Creating Knowledge for Business Decision Making
Shiraj Khan (University of South Florida (USF), USA), Auroop R. Ganguly (Oak Ridge National Laboratory, USA) and Amar Gupta (University of Arizona, Tucson, USA)
Copyright: © 2006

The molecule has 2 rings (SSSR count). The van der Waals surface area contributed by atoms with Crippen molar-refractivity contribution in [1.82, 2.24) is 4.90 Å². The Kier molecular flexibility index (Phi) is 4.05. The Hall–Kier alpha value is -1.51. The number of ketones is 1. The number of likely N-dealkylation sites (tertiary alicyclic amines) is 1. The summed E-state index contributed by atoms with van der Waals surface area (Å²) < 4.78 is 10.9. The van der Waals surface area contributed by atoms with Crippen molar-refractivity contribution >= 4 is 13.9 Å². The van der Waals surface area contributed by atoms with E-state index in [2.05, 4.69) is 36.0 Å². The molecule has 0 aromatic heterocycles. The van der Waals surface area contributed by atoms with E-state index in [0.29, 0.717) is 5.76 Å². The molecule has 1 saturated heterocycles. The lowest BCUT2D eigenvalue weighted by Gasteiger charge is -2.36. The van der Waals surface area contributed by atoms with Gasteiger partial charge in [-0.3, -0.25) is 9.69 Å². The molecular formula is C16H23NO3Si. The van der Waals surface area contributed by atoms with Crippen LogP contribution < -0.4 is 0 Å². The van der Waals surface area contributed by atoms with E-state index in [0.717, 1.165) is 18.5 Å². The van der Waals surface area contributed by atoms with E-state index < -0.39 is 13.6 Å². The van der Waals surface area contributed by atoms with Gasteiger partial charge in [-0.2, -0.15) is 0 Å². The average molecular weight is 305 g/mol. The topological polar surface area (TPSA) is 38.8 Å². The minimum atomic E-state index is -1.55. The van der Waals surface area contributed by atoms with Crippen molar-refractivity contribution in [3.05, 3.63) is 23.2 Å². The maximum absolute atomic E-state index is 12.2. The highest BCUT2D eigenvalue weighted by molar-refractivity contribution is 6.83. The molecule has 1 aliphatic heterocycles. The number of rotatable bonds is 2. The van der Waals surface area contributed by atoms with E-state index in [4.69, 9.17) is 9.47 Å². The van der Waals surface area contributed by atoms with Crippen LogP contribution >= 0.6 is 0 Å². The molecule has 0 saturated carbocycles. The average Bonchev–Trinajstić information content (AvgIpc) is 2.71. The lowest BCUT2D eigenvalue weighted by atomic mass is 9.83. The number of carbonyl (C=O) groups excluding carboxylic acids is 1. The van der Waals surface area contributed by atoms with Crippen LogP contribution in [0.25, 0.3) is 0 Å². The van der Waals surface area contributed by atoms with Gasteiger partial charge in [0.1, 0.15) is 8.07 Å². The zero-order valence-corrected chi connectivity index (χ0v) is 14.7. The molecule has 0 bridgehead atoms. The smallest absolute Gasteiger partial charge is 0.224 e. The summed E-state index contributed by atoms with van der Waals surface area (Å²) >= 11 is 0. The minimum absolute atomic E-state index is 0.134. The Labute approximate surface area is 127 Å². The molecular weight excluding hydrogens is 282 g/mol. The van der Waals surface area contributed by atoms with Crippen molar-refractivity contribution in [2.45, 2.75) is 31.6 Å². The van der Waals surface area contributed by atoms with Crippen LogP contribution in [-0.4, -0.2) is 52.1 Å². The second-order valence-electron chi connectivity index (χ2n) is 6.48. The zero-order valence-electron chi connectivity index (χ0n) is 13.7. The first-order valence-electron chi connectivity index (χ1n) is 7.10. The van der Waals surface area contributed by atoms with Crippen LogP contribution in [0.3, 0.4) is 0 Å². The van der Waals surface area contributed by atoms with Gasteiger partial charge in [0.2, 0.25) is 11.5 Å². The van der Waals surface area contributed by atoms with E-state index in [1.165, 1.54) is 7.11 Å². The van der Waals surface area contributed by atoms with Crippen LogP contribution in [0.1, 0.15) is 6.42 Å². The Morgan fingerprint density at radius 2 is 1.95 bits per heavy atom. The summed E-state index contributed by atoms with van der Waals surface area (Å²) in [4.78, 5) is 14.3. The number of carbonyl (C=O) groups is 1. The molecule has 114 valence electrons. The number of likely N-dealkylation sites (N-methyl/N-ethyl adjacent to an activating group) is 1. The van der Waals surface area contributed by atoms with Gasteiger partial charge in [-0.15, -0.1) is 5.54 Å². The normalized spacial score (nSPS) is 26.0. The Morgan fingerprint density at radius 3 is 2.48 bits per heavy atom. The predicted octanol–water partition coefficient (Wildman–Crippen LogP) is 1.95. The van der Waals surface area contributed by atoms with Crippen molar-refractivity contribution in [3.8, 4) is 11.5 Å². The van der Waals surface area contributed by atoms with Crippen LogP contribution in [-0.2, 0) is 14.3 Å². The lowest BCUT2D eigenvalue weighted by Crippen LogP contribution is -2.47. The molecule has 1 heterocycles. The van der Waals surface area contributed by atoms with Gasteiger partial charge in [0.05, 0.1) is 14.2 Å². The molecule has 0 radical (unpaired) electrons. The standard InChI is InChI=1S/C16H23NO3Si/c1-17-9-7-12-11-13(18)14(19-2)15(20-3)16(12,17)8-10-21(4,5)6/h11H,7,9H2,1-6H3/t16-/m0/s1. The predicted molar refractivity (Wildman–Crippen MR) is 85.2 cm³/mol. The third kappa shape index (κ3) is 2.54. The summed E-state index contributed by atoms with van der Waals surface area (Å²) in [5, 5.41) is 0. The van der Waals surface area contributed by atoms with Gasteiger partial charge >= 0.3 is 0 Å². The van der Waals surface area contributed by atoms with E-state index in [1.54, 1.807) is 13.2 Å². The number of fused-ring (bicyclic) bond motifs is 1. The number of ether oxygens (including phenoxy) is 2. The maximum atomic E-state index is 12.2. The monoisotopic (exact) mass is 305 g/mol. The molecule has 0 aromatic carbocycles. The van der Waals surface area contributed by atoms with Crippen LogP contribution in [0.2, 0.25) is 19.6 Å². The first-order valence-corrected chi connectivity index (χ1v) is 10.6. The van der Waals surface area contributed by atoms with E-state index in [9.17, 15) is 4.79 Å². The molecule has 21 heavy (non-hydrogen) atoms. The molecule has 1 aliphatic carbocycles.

Business forecasts and predictive models are rarely perfect. A paraphrase of the Nobel winning physicist Neils Bohr is apt in this context: Prediction is difficult, especially if it is of the future. However, executives and managers in enterprises ranging from retail and consumer packaged goods to high tech and semiconductors have to resort to forecasting and planning about the future. Phenomenal growth and spectacular failures are associated with organizations depending on their ability to understand market directions and respond quickly to change. Relatively minor improvements in forecast accuracy and predictive modeling at detailed levels can translate to significant gains for the enterprise through better strategic decisions, continuous performance management, and rapid translation to tactical decisions. The key to these processes is the knowledge-based enterprise, which can effectively utilize information from multiple sources as well as the expertise of skilled human resources, to develop strategies and processes for creating, preserving, and utilizing knowledge. These efforts, spanning revenue-generation endeavors like promotion management or new product launch, to cost-cutting operations like inventory planning or demand management, have significant impacts on the top and bottom lines of an enterprise.